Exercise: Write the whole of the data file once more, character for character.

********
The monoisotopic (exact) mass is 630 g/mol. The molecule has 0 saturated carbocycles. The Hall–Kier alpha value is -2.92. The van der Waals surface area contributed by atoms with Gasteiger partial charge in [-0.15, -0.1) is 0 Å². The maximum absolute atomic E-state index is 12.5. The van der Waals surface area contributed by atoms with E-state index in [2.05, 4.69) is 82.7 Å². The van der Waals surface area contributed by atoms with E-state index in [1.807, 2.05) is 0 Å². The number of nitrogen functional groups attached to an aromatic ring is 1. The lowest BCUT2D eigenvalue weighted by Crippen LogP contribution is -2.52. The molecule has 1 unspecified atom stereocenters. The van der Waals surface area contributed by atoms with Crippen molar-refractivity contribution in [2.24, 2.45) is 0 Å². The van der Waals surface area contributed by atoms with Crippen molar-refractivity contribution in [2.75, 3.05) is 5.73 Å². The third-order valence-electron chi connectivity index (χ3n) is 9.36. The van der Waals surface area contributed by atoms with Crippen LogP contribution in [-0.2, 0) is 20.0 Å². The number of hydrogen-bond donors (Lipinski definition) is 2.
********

The monoisotopic (exact) mass is 630 g/mol. The molecule has 0 saturated carbocycles. The Hall–Kier alpha value is -2.92. The van der Waals surface area contributed by atoms with Gasteiger partial charge in [-0.15, -0.1) is 0 Å². The maximum absolute atomic E-state index is 12.5. The van der Waals surface area contributed by atoms with E-state index in [2.05, 4.69) is 82.7 Å². The van der Waals surface area contributed by atoms with E-state index in [1.807, 2.05) is 0 Å². The number of nitrogen functional groups attached to an aromatic ring is 1. The lowest BCUT2D eigenvalue weighted by Crippen LogP contribution is -2.52. The molecule has 1 unspecified atom stereocenters. The van der Waals surface area contributed by atoms with Crippen molar-refractivity contribution in [2.24, 2.45) is 0 Å². The van der Waals surface area contributed by atoms with Crippen molar-refractivity contribution in [2.75, 3.05) is 5.73 Å². The third-order valence-electron chi connectivity index (χ3n) is 9.36. The van der Waals surface area contributed by atoms with Crippen LogP contribution in [-0.2, 0) is 20.0 Å². The number of hydrogen-bond donors (Lipinski definition) is 2.